DeFi is a movement that wants to reform the current financial system. A system that is not managed by third parties, like banks. A system that is open to everyone. And blockchain & smart contracts? Those appeared to be essential within this movement.
DeFi = Decentralized Finances
#Lending & borrowing
One of the first projects in DeFi is MakerDAO (founded in 2015), operating in lending and borrowing. MakerDAO allows customers to use their cryptocurrencies as collateral, such as ETH. Besides that, there are no KYC (know-your-customer) nor other intermediaries required to get a loan from MakerDAO.
The loan the users get is in DAI; the stablecoin pegged on USD. DAI is a great example of an algorithmic stablecoin, which means that its value is based on algorithms. Non-algorithmic stablecoins, such as USDT and USDC are still controlled by a centralized organization.
The purpose of stablecoins is to minimize volatility and to maintain a stable market price. These coins were popular already, but since the DeFi upswing, stablecoins became indispensable.
Lending & borrowing 🤝
Aave and Compound are two big DeFi projects in lending. Compound is an algorithmic autonomous interest rate protocol, that allows users to supply assets, like ETH, and 0x, and to start making interest. Supplied assets can also be used as collateral for borrowing other assets. Aave is also a decentralized finance protocol that allows people to lend and borrow crypto, using their own crypto as collateral.
So, now we shortly discussed already two great categories of DeFi: stable coins and lending/borrowing. However, DeFi aims to recreate the whole financial system, and decentralized exchanges (DEX) are also part of that.
Decentralized exchanges (DEX) 🦄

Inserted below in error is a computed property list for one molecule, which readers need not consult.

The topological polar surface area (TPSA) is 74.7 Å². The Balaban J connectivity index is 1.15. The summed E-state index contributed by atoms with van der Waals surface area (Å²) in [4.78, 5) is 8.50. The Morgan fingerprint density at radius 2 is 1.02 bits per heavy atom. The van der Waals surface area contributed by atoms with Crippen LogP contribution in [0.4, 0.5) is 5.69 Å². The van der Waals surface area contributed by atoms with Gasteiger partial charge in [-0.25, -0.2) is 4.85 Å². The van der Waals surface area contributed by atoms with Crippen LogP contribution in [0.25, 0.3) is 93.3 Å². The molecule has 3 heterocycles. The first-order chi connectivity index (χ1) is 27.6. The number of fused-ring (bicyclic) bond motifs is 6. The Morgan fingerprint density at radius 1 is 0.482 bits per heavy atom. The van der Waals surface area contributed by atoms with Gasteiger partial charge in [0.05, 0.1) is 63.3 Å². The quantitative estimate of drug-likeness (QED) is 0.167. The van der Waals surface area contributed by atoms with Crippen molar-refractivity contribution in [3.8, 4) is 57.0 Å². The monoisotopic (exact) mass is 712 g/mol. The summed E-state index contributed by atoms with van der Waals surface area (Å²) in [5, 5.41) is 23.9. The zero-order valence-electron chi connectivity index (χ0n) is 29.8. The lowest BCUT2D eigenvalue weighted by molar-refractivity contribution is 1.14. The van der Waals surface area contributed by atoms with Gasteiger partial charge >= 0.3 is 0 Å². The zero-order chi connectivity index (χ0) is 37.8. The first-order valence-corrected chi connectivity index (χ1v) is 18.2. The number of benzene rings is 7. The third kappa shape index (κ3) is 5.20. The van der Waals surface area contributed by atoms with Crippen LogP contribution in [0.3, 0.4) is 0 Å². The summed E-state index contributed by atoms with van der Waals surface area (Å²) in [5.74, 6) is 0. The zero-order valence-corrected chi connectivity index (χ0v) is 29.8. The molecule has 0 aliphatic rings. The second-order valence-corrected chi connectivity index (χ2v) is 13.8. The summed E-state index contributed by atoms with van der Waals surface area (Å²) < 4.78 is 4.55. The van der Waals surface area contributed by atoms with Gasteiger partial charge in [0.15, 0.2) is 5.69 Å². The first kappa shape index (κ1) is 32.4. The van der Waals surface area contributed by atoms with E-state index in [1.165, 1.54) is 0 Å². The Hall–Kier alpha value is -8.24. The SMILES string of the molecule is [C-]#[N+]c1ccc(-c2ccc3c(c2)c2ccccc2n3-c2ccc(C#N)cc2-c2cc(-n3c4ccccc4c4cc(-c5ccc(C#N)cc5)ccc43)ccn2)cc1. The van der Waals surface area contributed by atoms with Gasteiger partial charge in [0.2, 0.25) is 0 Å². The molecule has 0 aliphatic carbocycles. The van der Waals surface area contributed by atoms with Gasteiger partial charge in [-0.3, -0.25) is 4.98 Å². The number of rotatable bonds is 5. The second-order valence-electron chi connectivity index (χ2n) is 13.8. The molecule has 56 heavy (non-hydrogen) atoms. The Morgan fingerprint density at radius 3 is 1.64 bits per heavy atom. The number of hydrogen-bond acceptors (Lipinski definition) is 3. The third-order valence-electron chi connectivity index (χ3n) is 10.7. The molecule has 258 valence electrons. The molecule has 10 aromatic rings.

Centralized exchanges use order books, which are lists of the currently open buy and sell orders for an asset, organized by price. Utilized centralized systems match buy and sell orders with each other. For a long time, these exchanges provided the fastest and cheapest way to buy/sell crypto. But that’s changing. The decentralized exchanges use smart contracts to algorithmically match buy and sell orders. Uniswap, built on Ethereum, is a very popular DEX, or better said; an automated liquidity protocol. They don’t use an order book at all. Other DEX examples are Kyber, Bancor, and Balancer.
A lot of DeFi projects are protocols focusing on open-source software. This means that other developers can use (or improve) it. Therefore is free collaboration one of the great characteristics of DeFi. A popular project like this is 0x; a protocol that enables the exchange of ERC-20 tokens (tokens on Ethereum).
We also have open-source projects. 🔥
If you think wallets can’t be missing from this list, you’re right! The most famous one is MyEtherWallet. As its name reveals, this one is just for Ethereum tokens.
Derivatives are contracts that get their value from the performance of underlying assets. The main DeFi app in this category is Synthetix, which is a decentralized platform that provides on-chain exposure to different assets.
Margin trading 🧩
These DeFi projects provide certain guarantees of compensation in return for a payment of a premium. A common example of such protection is against smart contract failures and protection of deposits. Nexus Mutual and Opyn are two projects providing DeFi insurance.
DeFi without Fi
Besides these protocols, there are other important DeFi projects that are not focusing on just finance per sé. A project like that is FileCoin, a decentralized network storage company. And you can also think of so-called oracles; services that bring reliable data from the outside world into the smart contracts. Chainlink is such a protocol, that aims to connect blockchains and smart contracts.
Did you know that we joined the Waves Gravity Protocol, as a price oracle?
Read more about that in this blog article.
DeFi on Coinranking
Hope you got more understanding of DeFi!
And for the curious minds; find all DeFi coins in our DeFi section. 👀